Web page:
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Sweeping Industry News Bulletin

Startup Chassis Builder to Offer Midrange Cabovers for Sweeper Mounting

Yakima, WA – May 16, 2014; updated December 15, 2021

Rainier Truck & Chassis LLC, based in Yakima, Washington, is developing a series of Class 4 through 7 COEs that can be customized to suit buyers' needs.

Update, December 2021

In May of 2014 we wrote an article, which is in place below, about what appeared to be an up-and-coming new chassis maker right here in the U.S. In fact, located in the Eastern Washington town of Yakima, WA, across the state from WorldSweeper's location. Recently, we received a call from one of Rainier's dealers, who was disgruntled about not having received the first chassis from Gary Jones, owner of Rainier Truck & Chassis.

In case any sweeper manufacturers or sweeping contractors had ordered the chassis, which seemed like an exciting addition to the chassis marketplace – especially the 'Built in USA' part – we contacted several of Rainier's other dealers as well as Jones. The responses we got went from one side of the spectrum to the other. Without identifying the dealers, here are several of their responses we documented:

  • One dealer had signed up only recently and had no real idea of when any chassis would be shipping.
  • A dealer principal told us, in part: "We filled out lots of paperwork, paid a deposit, and have never seen a chassis. Have a contract [for several] years and have even renewed the contract several times. To date there has been this problem and that problem. The upshot is, to date we have seen no chassis."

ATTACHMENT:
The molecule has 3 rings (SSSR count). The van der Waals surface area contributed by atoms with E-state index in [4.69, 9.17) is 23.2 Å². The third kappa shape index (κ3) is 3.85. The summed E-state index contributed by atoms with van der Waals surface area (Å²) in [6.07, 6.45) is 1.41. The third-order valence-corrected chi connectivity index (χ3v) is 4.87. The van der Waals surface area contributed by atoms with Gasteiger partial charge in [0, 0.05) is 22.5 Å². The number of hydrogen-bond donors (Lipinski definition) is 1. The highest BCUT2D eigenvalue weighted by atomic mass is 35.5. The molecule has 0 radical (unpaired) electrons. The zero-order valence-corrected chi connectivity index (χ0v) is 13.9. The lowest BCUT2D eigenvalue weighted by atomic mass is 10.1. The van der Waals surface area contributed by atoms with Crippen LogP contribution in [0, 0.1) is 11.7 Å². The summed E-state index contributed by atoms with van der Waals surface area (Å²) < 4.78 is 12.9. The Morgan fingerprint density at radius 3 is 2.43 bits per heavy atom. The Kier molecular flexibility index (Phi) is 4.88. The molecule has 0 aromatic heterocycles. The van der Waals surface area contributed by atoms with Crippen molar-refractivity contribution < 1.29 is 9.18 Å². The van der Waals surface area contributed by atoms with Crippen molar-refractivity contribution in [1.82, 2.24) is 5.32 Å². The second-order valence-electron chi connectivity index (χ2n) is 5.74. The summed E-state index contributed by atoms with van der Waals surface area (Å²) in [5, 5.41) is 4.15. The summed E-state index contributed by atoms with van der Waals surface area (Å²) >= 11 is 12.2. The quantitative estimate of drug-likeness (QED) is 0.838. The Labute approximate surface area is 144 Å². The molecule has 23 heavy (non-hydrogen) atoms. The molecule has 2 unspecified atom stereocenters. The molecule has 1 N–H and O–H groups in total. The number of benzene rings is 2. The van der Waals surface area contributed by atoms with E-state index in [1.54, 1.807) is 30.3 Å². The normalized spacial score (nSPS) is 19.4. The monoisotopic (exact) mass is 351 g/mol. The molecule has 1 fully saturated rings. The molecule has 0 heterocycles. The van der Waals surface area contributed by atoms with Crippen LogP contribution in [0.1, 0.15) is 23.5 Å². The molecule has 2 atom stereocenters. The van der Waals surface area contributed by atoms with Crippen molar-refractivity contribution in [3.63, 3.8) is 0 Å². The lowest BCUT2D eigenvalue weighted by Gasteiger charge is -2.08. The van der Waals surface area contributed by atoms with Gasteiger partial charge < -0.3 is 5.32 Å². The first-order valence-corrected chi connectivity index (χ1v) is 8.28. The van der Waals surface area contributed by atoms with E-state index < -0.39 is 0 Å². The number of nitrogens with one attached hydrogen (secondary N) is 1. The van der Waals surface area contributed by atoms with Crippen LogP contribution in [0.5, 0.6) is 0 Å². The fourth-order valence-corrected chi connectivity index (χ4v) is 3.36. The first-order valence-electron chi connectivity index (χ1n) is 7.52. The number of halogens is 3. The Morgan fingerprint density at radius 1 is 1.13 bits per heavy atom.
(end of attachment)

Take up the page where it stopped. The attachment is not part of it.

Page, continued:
• Another long-time dealer said: "Gary has kept me abreast and he has run into a series of problems. Ford pulled the cab from him, then so did Isuzu. No one produces a cabover cab he can use here in the U.S. By the time he got a cab secured then Covid started and created more snafus. He's promised that the chassis will come to fruition very soon. I don't think Gary is being dishonest; i.e., that he's taking our money in order to then keep the money and not produce a truck."
At the end of our contacting of the dealers, we left a voicemail, and then sent an email, to Gary Jones, Rainier's owner, to see what he had to say. Here's the email we received back from Jones: "We are inching towards pilot production, and to say the least it has been a very challenging past 24 months with Covid/supply chain issues. We have not bailed out of the market like UD or Fuso and left dealers hanging and we have not rebadged our brand either. Isuzu/GM, Isuzu/Hino, etc.

"Our group of dealers / customers all understand our terms and conditions and refund policies on our sales agreements which is public information on our website. Some dealers / customers are more patient and understand better than others exactly what it to start something like this up and some don't. We do not run our company on gossip or spread rumors... shame on the persons that do."

From here on out you will be reading the article we ran in May of 2014. We sincerely wish Jones and his company all the best as they struggle to provide what appears to be a very competitive chassis that will be built in America!

Previous article from May of 2014...

Rainier Chassis